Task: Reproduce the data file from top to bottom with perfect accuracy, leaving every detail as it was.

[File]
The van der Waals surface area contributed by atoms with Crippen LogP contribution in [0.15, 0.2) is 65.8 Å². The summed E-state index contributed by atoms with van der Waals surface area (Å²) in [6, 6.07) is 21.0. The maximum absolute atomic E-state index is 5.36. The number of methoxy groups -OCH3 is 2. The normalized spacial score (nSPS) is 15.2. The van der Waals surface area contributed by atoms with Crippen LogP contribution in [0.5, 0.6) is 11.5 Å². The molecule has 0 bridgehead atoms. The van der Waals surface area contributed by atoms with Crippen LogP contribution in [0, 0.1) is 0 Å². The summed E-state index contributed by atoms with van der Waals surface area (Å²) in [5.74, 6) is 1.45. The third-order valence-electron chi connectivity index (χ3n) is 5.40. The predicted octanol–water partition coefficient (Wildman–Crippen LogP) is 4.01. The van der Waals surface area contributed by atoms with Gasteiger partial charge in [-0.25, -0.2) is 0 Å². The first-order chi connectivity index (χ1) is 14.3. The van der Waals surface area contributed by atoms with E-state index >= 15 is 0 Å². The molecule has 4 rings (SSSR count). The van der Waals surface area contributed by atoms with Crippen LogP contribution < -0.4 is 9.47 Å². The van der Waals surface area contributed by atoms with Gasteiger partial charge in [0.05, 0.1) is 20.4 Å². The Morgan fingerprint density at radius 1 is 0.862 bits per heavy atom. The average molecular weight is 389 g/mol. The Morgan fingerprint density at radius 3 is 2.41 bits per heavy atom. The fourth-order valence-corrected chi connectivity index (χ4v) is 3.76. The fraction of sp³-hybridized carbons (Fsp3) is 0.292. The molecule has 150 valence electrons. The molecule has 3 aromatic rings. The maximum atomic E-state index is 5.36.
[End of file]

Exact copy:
The van der Waals surface area contributed by atoms with Crippen LogP contribution in [0.15, 0.2) is 65.8 Å². The summed E-state index contributed by atoms with van der Waals surface area (Å²) in [6, 6.07) is 21.0. The maximum absolute atomic E-state index is 5.36. The number of methoxy groups -OCH3 is 2. The normalized spacial score (nSPS) is 15.2. The van der Waals surface area contributed by atoms with Crippen LogP contribution in [0.5, 0.6) is 11.5 Å². The molecule has 0 bridgehead atoms. The van der Waals surface area contributed by atoms with Crippen LogP contribution in [0, 0.1) is 0 Å². The summed E-state index contributed by atoms with van der Waals surface area (Å²) in [5.74, 6) is 1.45. The third-order valence-electron chi connectivity index (χ3n) is 5.40. The predicted octanol–water partition coefficient (Wildman–Crippen LogP) is 4.01. The van der Waals surface area contributed by atoms with Gasteiger partial charge in [-0.25, -0.2) is 0 Å². The first-order chi connectivity index (χ1) is 14.3. The van der Waals surface area contributed by atoms with E-state index >= 15 is 0 Å². The molecule has 4 rings (SSSR count). The van der Waals surface area contributed by atoms with Crippen LogP contribution < -0.4 is 9.47 Å². The van der Waals surface area contributed by atoms with Gasteiger partial charge in [0.05, 0.1) is 20.4 Å². The Morgan fingerprint density at radius 1 is 0.862 bits per heavy atom. The average molecular weight is 389 g/mol. The Morgan fingerprint density at radius 3 is 2.41 bits per heavy atom. The fourth-order valence-corrected chi connectivity index (χ4v) is 3.76. The fraction of sp³-hybridized carbons (Fsp3) is 0.292. The molecule has 150 valence electrons. The molecule has 3 aromatic rings. The maximum atomic E-state index is 5.36.